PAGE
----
(USA) – Art Gensler, the American architect, interior designer and founder of global architectural firm Gensler, has passed away at the age of 85 after a long illness.
Gensler, founder of the world’s largest architecture firm, died in his sleep at his family home in Mill Valley, Marin County, reported the San Francisco Chronicle.
Gensler founded his practice in San Francisco in 1965 alongside his late wife Drue, and James Follett. Today, the firm operates across 50 countries around the world, with an annual revenue of $1.5bn.
Diagnosed with lung disease 18 months ago, Gensler continued to work for his practice, with a full calendar of meetings scheduled when he died. His son, David Gensler, said: “My dad was a regular guy, respectful and friendly and never pompous. He loved serving clients through the power of design.”
Born in Brooklyn, New York in 1935, Gensler was the son of a phone company employee and a ceiling tiles salesman. He grew up in West Hartford, Connecticut and graduated from Cornell University’s College of Architecture in 1958.
Following university, he moved to California on the advice of his mentor, architecture critic Henry Hill, and worked for architect William Wurster, while establishing his own practice.
His eponymous firm got its start designing interiors for corporate offices in San Francisco skyscrapers. Early work included the 237-metre Bank of America Center (renamed 555 California Street) and the 121-metre Alcoa Building (now One Maritime Plaza).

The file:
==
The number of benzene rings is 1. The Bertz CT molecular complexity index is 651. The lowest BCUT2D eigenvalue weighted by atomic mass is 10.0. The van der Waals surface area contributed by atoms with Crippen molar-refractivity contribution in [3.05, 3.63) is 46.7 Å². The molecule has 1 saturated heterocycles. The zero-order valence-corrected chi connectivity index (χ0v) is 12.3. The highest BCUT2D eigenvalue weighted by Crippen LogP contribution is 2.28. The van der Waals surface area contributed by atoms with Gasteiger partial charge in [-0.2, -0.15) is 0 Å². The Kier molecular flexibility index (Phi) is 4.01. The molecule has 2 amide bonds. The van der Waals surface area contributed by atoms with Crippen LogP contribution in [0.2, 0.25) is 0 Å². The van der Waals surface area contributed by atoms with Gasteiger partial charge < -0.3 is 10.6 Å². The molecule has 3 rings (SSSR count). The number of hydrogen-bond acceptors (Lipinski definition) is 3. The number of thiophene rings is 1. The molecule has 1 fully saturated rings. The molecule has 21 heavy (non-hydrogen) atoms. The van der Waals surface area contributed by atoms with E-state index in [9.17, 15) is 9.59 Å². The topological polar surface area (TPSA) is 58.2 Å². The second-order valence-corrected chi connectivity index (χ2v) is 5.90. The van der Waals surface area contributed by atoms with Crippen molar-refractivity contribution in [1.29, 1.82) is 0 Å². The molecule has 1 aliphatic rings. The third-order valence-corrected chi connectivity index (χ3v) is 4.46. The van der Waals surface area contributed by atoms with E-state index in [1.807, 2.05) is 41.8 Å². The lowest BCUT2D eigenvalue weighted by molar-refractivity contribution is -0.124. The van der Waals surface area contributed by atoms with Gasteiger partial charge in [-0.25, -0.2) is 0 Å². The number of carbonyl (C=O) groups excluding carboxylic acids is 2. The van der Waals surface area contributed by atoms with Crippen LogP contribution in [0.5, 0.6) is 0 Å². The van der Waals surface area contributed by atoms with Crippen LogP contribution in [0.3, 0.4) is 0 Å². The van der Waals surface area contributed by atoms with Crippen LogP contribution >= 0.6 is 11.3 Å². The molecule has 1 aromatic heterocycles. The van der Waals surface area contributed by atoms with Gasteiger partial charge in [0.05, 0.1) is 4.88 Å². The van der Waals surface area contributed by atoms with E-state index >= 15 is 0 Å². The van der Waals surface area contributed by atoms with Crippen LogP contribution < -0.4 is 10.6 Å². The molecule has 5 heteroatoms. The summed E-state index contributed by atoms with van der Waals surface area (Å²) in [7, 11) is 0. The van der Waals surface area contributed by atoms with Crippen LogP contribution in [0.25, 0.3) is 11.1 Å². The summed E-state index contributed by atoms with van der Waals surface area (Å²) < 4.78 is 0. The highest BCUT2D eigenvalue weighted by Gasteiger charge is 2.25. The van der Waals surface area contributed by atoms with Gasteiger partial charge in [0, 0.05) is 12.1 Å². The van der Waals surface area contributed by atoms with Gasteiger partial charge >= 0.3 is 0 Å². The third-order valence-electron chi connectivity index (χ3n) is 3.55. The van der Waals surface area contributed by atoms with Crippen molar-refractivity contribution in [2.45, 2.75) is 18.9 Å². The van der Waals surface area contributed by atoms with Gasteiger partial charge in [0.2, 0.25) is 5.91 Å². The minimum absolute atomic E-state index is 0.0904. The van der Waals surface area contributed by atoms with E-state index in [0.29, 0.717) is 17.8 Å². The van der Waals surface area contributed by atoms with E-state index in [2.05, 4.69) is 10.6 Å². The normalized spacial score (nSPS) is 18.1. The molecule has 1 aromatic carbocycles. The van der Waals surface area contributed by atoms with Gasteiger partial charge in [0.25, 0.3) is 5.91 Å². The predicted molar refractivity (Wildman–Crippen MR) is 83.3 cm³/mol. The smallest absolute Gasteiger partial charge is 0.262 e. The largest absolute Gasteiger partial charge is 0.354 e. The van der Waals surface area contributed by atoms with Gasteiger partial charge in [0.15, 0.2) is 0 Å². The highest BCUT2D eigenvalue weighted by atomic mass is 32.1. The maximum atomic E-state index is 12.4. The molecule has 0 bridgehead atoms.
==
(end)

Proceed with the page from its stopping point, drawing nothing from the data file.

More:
The practice opened its first office at 555 Clay Street in San Francisco, before expanding around the US; its Houston office opened in 1972, followed by the New York office in 1979. The firm also expanded overseas with the opening of its London office in 1988, followed by studios in Japan and Hong Kong in 1993, while its first Chinese office opened in Shanghai in 2002.
Landmark projects for the studio include the 632-metre-high Shanghai Tower – the world’s second-tallest building, the long-term renovation of San Francisco International Airport, the renovation and expansion of New York’s Museum of Modern Art, offices for the New York Times, Washington Post, London Stock Exchange, and the interiors for the new US Embassy in London. Gensler also designed the first 100 Apple stores.
Gensler always put the success of his practice down to its business-mindedness, writing a book called Art’s Principles to mark the 50th anniversary of the firm. “When I started Gensler, there was a day when I woke up and realised that although I had 22 people working for me, I didn’t know what I was doing when it came to managing the business,” he said in an interview about the book. “So I went to business school at night, and I ended up hiring the professor of my class.
“We continually reinvest in our business, we offer competitive wages, reinvest in people, offer profit sharing – we incorporated all kinds of things that architects never thought about. I did this because I wanted to hire people and ask them to stay forever, not work on a project-to-project basis.”
Gensler stepped down as Chairman in 2010, but continued to serve as an advisor until his death. He is survived by his four sons and 10 grandchildren.